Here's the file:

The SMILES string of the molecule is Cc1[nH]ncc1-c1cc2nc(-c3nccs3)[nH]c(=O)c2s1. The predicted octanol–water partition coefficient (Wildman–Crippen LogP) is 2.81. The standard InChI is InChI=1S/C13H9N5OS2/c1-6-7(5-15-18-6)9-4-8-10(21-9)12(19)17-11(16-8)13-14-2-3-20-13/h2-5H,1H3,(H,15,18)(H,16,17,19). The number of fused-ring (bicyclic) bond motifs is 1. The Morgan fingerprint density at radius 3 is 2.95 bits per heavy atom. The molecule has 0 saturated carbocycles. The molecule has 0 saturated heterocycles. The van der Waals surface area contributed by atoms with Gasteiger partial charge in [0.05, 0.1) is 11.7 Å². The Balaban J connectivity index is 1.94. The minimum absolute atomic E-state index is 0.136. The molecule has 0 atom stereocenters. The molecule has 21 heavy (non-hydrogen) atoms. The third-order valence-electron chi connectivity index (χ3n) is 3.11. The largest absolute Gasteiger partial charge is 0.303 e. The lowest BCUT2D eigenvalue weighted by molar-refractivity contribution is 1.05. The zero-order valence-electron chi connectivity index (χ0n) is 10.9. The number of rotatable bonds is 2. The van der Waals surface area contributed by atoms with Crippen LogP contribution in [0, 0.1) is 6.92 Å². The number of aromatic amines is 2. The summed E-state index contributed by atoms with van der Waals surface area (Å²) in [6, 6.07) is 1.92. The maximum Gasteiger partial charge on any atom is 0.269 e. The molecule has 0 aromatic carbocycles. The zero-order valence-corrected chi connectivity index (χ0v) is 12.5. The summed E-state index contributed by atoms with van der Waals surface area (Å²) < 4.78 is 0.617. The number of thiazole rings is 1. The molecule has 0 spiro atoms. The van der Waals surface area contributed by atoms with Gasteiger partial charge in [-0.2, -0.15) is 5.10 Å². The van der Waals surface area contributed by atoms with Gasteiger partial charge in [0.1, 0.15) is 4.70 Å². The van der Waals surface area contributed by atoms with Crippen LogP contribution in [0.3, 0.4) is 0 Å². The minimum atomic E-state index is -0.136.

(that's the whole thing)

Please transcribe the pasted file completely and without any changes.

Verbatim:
The SMILES string of the molecule is Cc1[nH]ncc1-c1cc2nc(-c3nccs3)[nH]c(=O)c2s1. The predicted octanol–water partition coefficient (Wildman–Crippen LogP) is 2.81. The standard InChI is InChI=1S/C13H9N5OS2/c1-6-7(5-15-18-6)9-4-8-10(21-9)12(19)17-11(16-8)13-14-2-3-20-13/h2-5H,1H3,(H,15,18)(H,16,17,19). The number of fused-ring (bicyclic) bond motifs is 1. The Morgan fingerprint density at radius 3 is 2.95 bits per heavy atom. The molecule has 0 saturated carbocycles. The molecule has 0 saturated heterocycles. The van der Waals surface area contributed by atoms with Gasteiger partial charge in [0.05, 0.1) is 11.7 Å². The Balaban J connectivity index is 1.94. The minimum absolute atomic E-state index is 0.136. The molecule has 0 atom stereocenters. The molecule has 21 heavy (non-hydrogen) atoms. The third-order valence-electron chi connectivity index (χ3n) is 3.11. The largest absolute Gasteiger partial charge is 0.303 e. The lowest BCUT2D eigenvalue weighted by molar-refractivity contribution is 1.05. The zero-order valence-electron chi connectivity index (χ0n) is 10.9. The number of rotatable bonds is 2. The van der Waals surface area contributed by atoms with Crippen LogP contribution in [0, 0.1) is 6.92 Å². The number of aromatic amines is 2. The summed E-state index contributed by atoms with van der Waals surface area (Å²) in [6, 6.07) is 1.92. The maximum Gasteiger partial charge on any atom is 0.269 e. The molecule has 0 aromatic carbocycles. The zero-order valence-corrected chi connectivity index (χ0v) is 12.5. The summed E-state index contributed by atoms with van der Waals surface area (Å²) < 4.78 is 0.617. The number of thiazole rings is 1. The molecule has 0 spiro atoms. The van der Waals surface area contributed by atoms with Gasteiger partial charge in [-0.2, -0.15) is 5.10 Å². The van der Waals surface area contributed by atoms with Gasteiger partial charge in [0.1, 0.15) is 4.70 Å². The van der Waals surface area contributed by atoms with Crippen LogP contribution in [0.3, 0.4) is 0 Å². The minimum atomic E-state index is -0.136.